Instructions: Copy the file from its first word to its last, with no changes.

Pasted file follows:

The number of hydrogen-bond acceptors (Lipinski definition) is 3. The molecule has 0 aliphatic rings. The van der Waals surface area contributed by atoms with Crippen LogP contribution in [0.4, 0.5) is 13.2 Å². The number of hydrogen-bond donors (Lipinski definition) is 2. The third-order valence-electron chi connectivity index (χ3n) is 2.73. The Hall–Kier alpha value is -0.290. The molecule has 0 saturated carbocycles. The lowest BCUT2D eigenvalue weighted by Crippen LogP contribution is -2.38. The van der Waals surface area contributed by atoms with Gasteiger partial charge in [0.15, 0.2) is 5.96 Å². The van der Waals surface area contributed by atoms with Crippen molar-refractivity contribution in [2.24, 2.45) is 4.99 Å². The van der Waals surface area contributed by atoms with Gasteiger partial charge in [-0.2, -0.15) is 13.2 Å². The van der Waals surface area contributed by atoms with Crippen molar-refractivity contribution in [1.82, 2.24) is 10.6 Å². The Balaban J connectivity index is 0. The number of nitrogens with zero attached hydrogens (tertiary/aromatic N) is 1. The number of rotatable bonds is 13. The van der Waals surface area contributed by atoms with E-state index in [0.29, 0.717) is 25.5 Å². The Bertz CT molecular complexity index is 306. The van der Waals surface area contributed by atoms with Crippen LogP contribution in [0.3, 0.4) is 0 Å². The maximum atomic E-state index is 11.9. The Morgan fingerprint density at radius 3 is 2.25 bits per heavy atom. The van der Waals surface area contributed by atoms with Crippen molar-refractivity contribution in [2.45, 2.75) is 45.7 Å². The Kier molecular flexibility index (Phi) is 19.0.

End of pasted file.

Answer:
The number of hydrogen-bond acceptors (Lipinski definition) is 3. The molecule has 0 aliphatic rings. The van der Waals surface area contributed by atoms with Crippen LogP contribution in [0.4, 0.5) is 13.2 Å². The number of hydrogen-bond donors (Lipinski definition) is 2. The third-order valence-electron chi connectivity index (χ3n) is 2.73. The Hall–Kier alpha value is -0.290. The molecule has 0 saturated carbocycles. The lowest BCUT2D eigenvalue weighted by Crippen LogP contribution is -2.38. The van der Waals surface area contributed by atoms with Gasteiger partial charge in [0.15, 0.2) is 5.96 Å². The van der Waals surface area contributed by atoms with Crippen molar-refractivity contribution in [2.24, 2.45) is 4.99 Å². The van der Waals surface area contributed by atoms with Gasteiger partial charge in [-0.2, -0.15) is 13.2 Å². The van der Waals surface area contributed by atoms with Crippen molar-refractivity contribution in [1.82, 2.24) is 10.6 Å². The Balaban J connectivity index is 0. The number of nitrogens with zero attached hydrogens (tertiary/aromatic N) is 1. The number of rotatable bonds is 13. The van der Waals surface area contributed by atoms with E-state index in [0.29, 0.717) is 25.5 Å². The Bertz CT molecular complexity index is 306. The van der Waals surface area contributed by atoms with Crippen LogP contribution in [0.3, 0.4) is 0 Å². The maximum atomic E-state index is 11.9. The Morgan fingerprint density at radius 3 is 2.25 bits per heavy atom. The van der Waals surface area contributed by atoms with Crippen molar-refractivity contribution in [2.45, 2.75) is 45.7 Å². The Kier molecular flexibility index (Phi) is 19.0.